A critical, local code-execution vulnerability in the Linux kernel was patched more than a week ago, continuing a run of serious security issues in the operating system, most of which have been hiding in the code for years.
Details on the vulnerability were published Tuesday by researcher Philip Pettersson, who said the vulnerable code was introduced in August 2011. A patch was pushed to the mainline Linux kernel Dec. 2, four days after it was privately disclosed. Pettersson has developed a proof-of-concept exploit specifically for Ubuntu distributions, but told Threatpost his attack could be ported to other distros with some changes.
The vulnerability is a race condition that was discovered in the af_packet implementation in the Linux kernel, and Pettersson said that a local attacker could exploit the bug to gain kernel code execution from unprivileged processes. He said the bug cannot be exploited remotely.
Pettersson’s attack opens a rootshell on Ubuntu 16.04; the exploit bypasses Supervisor Mode Execution Prevention (SMEP) and Supervisor Mode Access Prevention (SMAP) protections at the kernel level. Both are features of Intel chips and hamper code execution in the kernel from user mode. Pettersson said the bypass happens because his attack does not use any userland memory in the exploitation process.
Pettersson provided a technical description of CVE-2016-8655 in an advisory published this week on the oss-sec mailing list:
“To create AF_PACKET sockets you need CAP_NET_RAW in your network namespace, which can be acquired by unprivileged processes on systems where unprivileged namespaces are enabled (Ubuntu, Fedora, etc). It can be triggered from within containers to compromise the host kernel. On Android, processes with gid=3004/AID_NET_RAW are able to create AF_PACKET sockets (mediaserver) and can trigger the bug.”
“Basically it’s a bait-and-switch, the bug allows you to trick the kernel into thinking it is working with one kind of object, while you actually switched it to another kind of object before it could react,” Pettersson told Threatpost.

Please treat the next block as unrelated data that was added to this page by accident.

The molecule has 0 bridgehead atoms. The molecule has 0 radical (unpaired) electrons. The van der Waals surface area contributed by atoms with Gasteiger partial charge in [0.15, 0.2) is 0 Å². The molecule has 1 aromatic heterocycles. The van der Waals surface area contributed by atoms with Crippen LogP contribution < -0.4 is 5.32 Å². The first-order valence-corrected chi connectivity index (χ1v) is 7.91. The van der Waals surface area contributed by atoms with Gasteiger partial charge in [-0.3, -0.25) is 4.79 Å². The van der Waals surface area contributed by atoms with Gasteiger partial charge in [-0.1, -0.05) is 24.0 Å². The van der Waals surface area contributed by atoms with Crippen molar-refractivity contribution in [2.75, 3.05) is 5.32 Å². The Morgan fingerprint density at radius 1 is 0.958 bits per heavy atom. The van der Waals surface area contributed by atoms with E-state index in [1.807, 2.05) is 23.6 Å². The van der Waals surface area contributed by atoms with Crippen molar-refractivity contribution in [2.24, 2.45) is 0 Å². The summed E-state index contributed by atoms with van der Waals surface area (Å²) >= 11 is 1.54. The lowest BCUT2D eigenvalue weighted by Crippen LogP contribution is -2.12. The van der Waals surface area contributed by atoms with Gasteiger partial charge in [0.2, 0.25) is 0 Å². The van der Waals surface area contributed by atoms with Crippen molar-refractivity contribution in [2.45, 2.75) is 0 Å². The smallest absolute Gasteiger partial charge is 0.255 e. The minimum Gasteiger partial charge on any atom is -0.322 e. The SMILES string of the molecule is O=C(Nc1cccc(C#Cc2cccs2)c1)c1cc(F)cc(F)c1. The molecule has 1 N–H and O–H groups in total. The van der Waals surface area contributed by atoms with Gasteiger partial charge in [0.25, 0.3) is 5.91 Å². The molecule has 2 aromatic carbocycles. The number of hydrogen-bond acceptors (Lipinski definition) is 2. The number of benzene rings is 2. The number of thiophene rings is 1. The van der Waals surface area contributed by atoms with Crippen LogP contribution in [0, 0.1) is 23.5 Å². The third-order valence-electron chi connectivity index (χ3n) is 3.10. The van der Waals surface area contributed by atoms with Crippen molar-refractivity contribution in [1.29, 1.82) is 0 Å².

The vulnerability not only enables local code execution, but can also allow an attacker to crash a server.
“Depends a bit on the scenario, but the most common attack scenarios for local privilege escalations on servers are: 1) A web server gets compromised through a buggy webapp (usually PHP), the attacker gets low-privilege access and escalates his privilege to root using an exploit like this. 2) An attacker steals someone’s login credentials for a server with many users, such as shared hosting server or a big university server,” Pettersson said. “The attacker then escalates to root and gets access to everyone’s accounts and can pivot further into the network.”
Pettersson’s bug is latest critical Linux issue to be addressed in the past few months. In mid-November, a vulnerability in the cryptsetup utility used to set up encrypted filesystems on different Linux distributions was found and patched. The cryptsetup vulnerability paved the way for hackers to retrieve a root rescue shell and gain access to data on the hard drive and either modify it or move it off the machine.
Weeks prior, the Dirty Cow vulnerability surfaced, a nine-year-old vulnerability in the Linux copy-on-write feature that also enabled root privileges for a local attacker. The kernel was patched Oct. 19 and in major distributions shortly thereafter. Google, however, got around to pushing a fix to handset makers in November and pushed a patch this week to its Nexus and Pixel handsets and to the Android Open Source Project.
In early October, a systemd vulnerability was disclosed; it allowed attackers with local access to crash Linux distributions with just 48 characters of code. That flaw, researcher Andrew Ayer said, was introduced two years ago into systemd 209.